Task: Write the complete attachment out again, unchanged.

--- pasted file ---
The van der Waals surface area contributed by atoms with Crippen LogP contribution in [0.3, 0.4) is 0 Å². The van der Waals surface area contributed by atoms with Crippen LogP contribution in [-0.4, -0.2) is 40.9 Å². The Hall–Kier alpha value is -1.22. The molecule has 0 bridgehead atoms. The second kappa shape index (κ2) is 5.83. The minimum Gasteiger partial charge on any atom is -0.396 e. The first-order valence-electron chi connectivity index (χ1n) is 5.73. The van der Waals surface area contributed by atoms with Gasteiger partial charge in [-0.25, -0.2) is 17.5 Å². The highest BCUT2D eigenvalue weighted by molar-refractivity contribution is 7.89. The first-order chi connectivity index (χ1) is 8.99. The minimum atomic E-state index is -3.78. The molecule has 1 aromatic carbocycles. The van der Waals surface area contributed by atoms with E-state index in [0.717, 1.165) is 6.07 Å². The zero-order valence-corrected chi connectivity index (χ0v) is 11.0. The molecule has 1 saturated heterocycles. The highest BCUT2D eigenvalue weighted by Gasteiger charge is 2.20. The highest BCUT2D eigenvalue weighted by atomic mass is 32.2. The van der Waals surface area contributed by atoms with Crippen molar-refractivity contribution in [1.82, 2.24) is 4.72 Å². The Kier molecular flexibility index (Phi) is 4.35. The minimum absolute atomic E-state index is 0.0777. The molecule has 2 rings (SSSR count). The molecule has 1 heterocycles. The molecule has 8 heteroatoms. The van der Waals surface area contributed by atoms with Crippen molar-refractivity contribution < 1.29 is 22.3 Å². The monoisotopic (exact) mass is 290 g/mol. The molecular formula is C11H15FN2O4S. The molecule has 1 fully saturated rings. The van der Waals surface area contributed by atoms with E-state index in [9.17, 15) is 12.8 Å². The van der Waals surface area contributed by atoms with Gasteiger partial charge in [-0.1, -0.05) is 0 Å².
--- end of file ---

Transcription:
The van der Waals surface area contributed by atoms with Crippen LogP contribution in [0.3, 0.4) is 0 Å². The van der Waals surface area contributed by atoms with Crippen LogP contribution in [-0.4, -0.2) is 40.9 Å². The Hall–Kier alpha value is -1.22. The molecule has 0 bridgehead atoms. The second kappa shape index (κ2) is 5.83. The minimum Gasteiger partial charge on any atom is -0.396 e. The first-order valence-electron chi connectivity index (χ1n) is 5.73. The van der Waals surface area contributed by atoms with Gasteiger partial charge in [-0.25, -0.2) is 17.5 Å². The highest BCUT2D eigenvalue weighted by molar-refractivity contribution is 7.89. The first-order chi connectivity index (χ1) is 8.99. The minimum atomic E-state index is -3.78. The molecule has 1 aromatic carbocycles. The van der Waals surface area contributed by atoms with E-state index in [0.717, 1.165) is 6.07 Å². The zero-order valence-corrected chi connectivity index (χ0v) is 11.0. The molecule has 1 saturated heterocycles. The highest BCUT2D eigenvalue weighted by Gasteiger charge is 2.20. The highest BCUT2D eigenvalue weighted by atomic mass is 32.2. The van der Waals surface area contributed by atoms with Crippen molar-refractivity contribution in [1.82, 2.24) is 4.72 Å². The Kier molecular flexibility index (Phi) is 4.35. The minimum absolute atomic E-state index is 0.0777. The molecule has 2 rings (SSSR count). The molecule has 1 heterocycles. The molecule has 8 heteroatoms. The van der Waals surface area contributed by atoms with Crippen molar-refractivity contribution < 1.29 is 22.3 Å². The monoisotopic (exact) mass is 290 g/mol. The molecular formula is C11H15FN2O4S. The molecule has 1 fully saturated rings. The van der Waals surface area contributed by atoms with E-state index in [9.17, 15) is 12.8 Å². The van der Waals surface area contributed by atoms with Gasteiger partial charge in [-0.1, -0.05) is 0 Å².